With Emma Watson’s recent efforts as a Goodwill Ambassador with the HeForShe campaign, UN Women — a branch of the United Nations dedicated to the promotion of gender equality — has gained mass media attention. Described back in September as “game-changing” by Vanity Fair, the HeForShe campaign encourages men to recognize that women’s rights are human rights and that feminism isn’t just a women’s issue.

The official logo of the United Nations, an international organization that was formed in 1945.
The official logo of the United Nations, an international organization that was formed in 1945.

But even though the HeForShe campaign has already impacted thousands of men and women alike worldwide, it barely scrapes the surface of what UN Women is all about. Emma Watson is just one of four UN Women Goodwill Ambassadors. The others are Academy Award-winning actress Nicole Kidman; her Royal Highness Princess Bajrakitiyabha Mahidol of Thailand; and director, singer, and actor Farhan Akhtar.

Nicole Kidman is a veteran to the job since she’s been a Goodwill Ambassador since 2006. The UN Women website describes the title as celebrities or persons of international importance using “their names, talents, and time to support UN programmes.” Her focus is on violence against women, and she is the spokesperson to the UN’s UNiTE to End Violence against Women campaign.

Princess Bajrakitiyabha — besides having one of the coolest first names ever and being a real live princess — is a Cornell graduate, has her PhD in law, and acts as Thailand’s ambassador to Austria. She’s been at work in UN Women since 2008 when she began her partnership with the UN, her Say NO to Violence against Women campaign, and her initiative to help pregnant prison inmates and their children.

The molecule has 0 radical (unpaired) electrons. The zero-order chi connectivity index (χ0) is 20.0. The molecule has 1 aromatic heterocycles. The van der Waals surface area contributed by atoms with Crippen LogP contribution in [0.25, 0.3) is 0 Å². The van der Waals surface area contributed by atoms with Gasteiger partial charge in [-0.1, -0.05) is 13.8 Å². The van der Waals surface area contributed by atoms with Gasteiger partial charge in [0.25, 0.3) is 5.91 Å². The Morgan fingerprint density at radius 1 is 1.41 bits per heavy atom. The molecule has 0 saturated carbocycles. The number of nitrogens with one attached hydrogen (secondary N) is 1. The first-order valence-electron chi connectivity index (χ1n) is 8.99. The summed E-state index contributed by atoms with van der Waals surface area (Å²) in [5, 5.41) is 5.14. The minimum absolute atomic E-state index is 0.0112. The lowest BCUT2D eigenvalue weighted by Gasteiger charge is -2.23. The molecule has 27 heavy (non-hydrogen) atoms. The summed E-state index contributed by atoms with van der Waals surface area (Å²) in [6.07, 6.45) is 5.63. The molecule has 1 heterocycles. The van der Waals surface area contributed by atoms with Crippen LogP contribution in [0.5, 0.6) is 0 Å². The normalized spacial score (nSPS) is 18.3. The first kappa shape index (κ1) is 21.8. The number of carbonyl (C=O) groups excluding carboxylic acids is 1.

Princess Bahjrakitiyabha giving a speech at the New York UN headquarters in 2010.  By Government of Thailand ([1]  Uploaded by 2T) [CC BY 2.0 (http://creativecommons.org/licenses/by/2.0)], via Wikimedia Commons
Princess Bajrakitiyabha giving a speech at the New York UN headquarters in 2010. Photo by Abhisit Vejjajiva (Photographer attached to the Prime Minister of the Kingdom of Thailand)/ CC BY 2.0
Farhan Akhtar is a recent recruit to the team and is still the only man to act as UN Women Goodwill Ambassador. He joined in November 2014 as the Ambassador to South Asia, but he’s long been a supporter of women’s rights. After a female coworker at his film company was sexually assaulted and murdered, he created Men Against Rape and Discrimination (MARD), which aims to “create awareness amongst men to instill gender equality and respect towards women.”

UN Women as a whole was created in July 2010 in order to “lead and coordinate the UN system’s work on gender equality.” It merged four previously separate UN branches: the Division for the Advancement of Women (DAW), the International Research and Training Institute for the Advancement of Women (INSTRAW), the Office of the Special Adviser on Gender Issues and Advancement of Women (OSAGI), and the United Nations Development Fund for Women (UNIFEM). Since all of these had fairly similar functions (I mean, three out of four of them contain the words “Advancement of Women”), they were combined into a single organization dedicated to achieving worldwide equality for women.

While the current endeavors of UN Women are too numerous and varied to list, one of its current projects is Beijing+20, which honors the 20-year anniversary of the 1995 Beijing Declaration and Platform for Action, one of the major guiding documents of UN Women. Beijing+20 is a series of intergovernmental events held in 2014 and 2015, a number of which have already occurred. There are still several that are either scheduled for the first half of 2015 or are still in the planning stages.

The key part of UN Women is not just its focus on women’s issues, but its realization that empowering women can change all aspects of the world for the better. It focuses on the role of women in the recovery from the Ebola crisis, in the fight against Boko Haram, and in combating climate change. Its efforts are far and wide, so check out the full website here!

And for college students in their final year of a bachelor’s degree, students currently earning a master’s or doctorate, or recent graduates who want to get involved, here’s a link to the UN Women internships page!

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